Everybody talks about capturing supplier innovation, but rarely is it a reality in many companies. An article in CEO magazine inspired this blog, and a post by Dave Henshall just this morning spurred this last minute mention before posting; both are worth your time for further reading. Just as CEOs have to create the conditions for innovation in a company, purchasing and supply chain leaders must create the conditions to drive and capture innovation from suppliers. Our companies’ futures depend on it.

In my career, I have been able to capture innovation multiple times. One occasion, driven by a problem, had a profound impact on my thinking. Vlasic Foods had just purchased a BBQ sauce product from General Foods. When tamper-evidence became a requirement, it was a challenge for food and consumer products, and for us the efficiency of the equipment applying shrink bands was no greater than 68%. We purchased the closures for this product from Brown-Forman, a leading manufacturer of spirits. When discussing the problem with the closure supplier, they offered to help by inviting our team to visit their plant in Louisville, where their engineers analyzed our shrink band and advised us that it was size too small to fit on the jar. They further showed us equipment that they had innovated for their own product to score and glue the band on the jar. By early the next week, we ordered the right size band, received new equipment from the supplier and our efficiency became greater than 92%. This would have taken our company several months and many dollars to resolve without supplier innovation.

The story is only important if we understand what drives supplier innovation. In this case there was total trust between the companies, a supplier relationship that was strong and growing. The personal styles of the management were similar and there was an open discussion about the issues. In addition to these factors, the Vlasic operations and engineering teams were open and accepting to the ideas.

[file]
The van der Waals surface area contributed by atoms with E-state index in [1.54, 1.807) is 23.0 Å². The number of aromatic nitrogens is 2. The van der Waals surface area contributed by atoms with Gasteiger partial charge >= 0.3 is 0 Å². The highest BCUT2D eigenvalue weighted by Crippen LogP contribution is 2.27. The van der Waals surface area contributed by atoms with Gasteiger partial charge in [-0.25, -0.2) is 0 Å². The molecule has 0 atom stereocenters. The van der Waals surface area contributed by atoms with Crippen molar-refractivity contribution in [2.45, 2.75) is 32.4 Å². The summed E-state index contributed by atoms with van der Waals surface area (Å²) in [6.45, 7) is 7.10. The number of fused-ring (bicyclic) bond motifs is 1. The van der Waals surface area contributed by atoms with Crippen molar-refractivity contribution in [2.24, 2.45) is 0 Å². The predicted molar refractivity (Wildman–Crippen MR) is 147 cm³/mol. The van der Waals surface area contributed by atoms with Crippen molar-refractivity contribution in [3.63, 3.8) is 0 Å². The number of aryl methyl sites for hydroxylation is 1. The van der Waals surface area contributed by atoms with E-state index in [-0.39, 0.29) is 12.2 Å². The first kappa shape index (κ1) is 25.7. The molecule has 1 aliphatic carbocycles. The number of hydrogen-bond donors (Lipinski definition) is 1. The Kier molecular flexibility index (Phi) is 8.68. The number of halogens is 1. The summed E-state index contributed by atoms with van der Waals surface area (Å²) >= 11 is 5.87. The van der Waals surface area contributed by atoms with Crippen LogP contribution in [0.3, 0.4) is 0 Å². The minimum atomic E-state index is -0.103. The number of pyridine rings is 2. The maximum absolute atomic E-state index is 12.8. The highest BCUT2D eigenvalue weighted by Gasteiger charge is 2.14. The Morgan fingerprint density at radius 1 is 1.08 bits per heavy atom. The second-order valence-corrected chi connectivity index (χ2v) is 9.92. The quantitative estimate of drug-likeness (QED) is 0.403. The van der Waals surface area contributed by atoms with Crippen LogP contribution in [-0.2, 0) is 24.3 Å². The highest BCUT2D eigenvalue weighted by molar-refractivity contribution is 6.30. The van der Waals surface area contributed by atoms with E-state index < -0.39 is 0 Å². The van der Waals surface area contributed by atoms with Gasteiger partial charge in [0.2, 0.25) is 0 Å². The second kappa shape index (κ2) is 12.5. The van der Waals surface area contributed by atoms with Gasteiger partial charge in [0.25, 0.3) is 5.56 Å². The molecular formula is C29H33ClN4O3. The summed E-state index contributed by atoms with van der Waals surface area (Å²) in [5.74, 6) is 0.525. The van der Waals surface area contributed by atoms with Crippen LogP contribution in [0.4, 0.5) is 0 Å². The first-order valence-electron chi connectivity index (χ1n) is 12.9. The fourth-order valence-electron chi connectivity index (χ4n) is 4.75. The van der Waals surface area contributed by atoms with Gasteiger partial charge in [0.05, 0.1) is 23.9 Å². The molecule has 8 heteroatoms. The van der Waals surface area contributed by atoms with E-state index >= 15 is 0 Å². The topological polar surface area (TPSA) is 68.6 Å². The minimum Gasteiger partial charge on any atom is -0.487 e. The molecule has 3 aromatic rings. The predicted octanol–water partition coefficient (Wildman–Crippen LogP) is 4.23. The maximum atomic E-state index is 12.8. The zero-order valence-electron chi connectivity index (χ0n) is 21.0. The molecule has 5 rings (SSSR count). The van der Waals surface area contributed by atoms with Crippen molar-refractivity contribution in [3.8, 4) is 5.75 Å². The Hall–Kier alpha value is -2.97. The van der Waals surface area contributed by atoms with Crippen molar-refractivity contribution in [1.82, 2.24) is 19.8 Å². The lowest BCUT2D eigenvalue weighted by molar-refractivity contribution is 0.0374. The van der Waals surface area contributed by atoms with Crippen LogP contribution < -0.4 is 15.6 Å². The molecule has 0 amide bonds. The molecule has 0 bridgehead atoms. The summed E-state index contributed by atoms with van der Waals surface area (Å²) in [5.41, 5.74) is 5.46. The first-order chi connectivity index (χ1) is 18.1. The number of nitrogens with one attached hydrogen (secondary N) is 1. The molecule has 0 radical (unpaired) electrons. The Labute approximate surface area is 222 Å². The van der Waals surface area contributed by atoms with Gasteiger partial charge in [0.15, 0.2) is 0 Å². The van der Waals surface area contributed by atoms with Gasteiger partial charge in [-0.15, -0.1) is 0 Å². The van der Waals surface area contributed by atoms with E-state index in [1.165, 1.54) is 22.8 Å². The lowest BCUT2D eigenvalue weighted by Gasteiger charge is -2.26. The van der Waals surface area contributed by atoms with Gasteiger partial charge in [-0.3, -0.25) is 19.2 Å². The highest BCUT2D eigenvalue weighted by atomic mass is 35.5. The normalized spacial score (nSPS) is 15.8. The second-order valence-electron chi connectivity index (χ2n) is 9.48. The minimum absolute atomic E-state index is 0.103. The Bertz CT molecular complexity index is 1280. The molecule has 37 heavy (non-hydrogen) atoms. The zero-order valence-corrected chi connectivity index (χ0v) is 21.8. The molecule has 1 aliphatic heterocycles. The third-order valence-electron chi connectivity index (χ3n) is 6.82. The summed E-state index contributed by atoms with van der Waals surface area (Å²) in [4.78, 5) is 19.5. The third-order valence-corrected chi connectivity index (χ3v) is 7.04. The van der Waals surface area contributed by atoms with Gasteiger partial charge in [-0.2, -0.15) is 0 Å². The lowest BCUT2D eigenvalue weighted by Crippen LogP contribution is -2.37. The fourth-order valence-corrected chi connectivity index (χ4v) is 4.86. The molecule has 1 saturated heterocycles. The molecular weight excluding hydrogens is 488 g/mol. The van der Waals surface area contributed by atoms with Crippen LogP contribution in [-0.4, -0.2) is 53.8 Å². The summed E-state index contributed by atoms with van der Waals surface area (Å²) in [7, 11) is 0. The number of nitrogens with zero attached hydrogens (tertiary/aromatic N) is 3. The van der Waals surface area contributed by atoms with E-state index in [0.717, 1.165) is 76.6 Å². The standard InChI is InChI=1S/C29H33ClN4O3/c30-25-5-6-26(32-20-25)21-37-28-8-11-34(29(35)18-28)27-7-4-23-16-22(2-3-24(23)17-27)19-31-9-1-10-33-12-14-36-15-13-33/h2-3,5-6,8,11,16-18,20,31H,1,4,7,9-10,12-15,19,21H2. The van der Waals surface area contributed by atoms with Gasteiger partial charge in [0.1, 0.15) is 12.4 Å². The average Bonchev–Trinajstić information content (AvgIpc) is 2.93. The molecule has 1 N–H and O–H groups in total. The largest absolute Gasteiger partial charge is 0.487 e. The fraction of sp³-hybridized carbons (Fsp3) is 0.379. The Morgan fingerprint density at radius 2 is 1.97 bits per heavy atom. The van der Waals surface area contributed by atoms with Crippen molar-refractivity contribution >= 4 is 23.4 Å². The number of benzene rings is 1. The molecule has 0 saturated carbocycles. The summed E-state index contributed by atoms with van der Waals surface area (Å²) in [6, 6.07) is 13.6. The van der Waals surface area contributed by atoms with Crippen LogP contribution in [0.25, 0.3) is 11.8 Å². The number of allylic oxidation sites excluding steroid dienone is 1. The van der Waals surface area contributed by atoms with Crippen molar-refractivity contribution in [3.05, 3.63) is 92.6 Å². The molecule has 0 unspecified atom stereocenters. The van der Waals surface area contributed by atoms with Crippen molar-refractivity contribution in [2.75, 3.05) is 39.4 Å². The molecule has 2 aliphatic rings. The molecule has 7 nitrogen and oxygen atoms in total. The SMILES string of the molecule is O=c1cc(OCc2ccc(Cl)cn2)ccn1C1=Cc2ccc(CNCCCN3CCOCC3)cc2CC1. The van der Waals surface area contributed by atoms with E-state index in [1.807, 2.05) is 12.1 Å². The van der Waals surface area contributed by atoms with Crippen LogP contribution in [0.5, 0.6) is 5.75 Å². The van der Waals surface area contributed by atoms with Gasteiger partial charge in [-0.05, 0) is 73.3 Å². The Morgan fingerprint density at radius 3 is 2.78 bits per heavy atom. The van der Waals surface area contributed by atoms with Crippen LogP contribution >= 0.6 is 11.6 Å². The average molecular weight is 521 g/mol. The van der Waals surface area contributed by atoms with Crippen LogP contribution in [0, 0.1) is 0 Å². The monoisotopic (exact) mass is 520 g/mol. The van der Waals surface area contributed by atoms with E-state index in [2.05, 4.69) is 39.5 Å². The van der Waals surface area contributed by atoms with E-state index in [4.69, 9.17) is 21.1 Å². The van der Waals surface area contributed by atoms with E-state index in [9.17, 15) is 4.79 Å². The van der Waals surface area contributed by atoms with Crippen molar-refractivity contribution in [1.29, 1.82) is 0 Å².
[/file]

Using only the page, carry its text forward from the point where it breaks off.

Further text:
This is only one example of many, but I think it is important to understand the motivation and conditions for innovation will be required for survival in the future. Innovation is a process that needs to be deliberate, managed and focused with the right mindset and attitude.

Is your company ready to make innovation a reality?

Slavery in your Supply Chain-Do you know?

Last week I read a very interesting article in the New York Times that detailed how an investigation by the Associated Press prompted the emergency rescue of over 300 Slaves. The astonishing thing is that the article reported the “men from Burma were among hundreds of migrant workers who have been lured or tricked into leaving their countries and forced into catching fish for consumers around the world including the United States.” Much of the fish caught by the enslaved men was tracked by satellite and traced to some of America’s largest supermarkets and retailers.

Forced labor and slavery is big business. Of the 35 million people estimated by the Global Slavery Index to be enslaved worldwide, the majority are victims of exploitation in private sector activities, such as manufacturing, construction and agriculture. The illicit profit estimated by the International Labor Organization is $150 billion per year.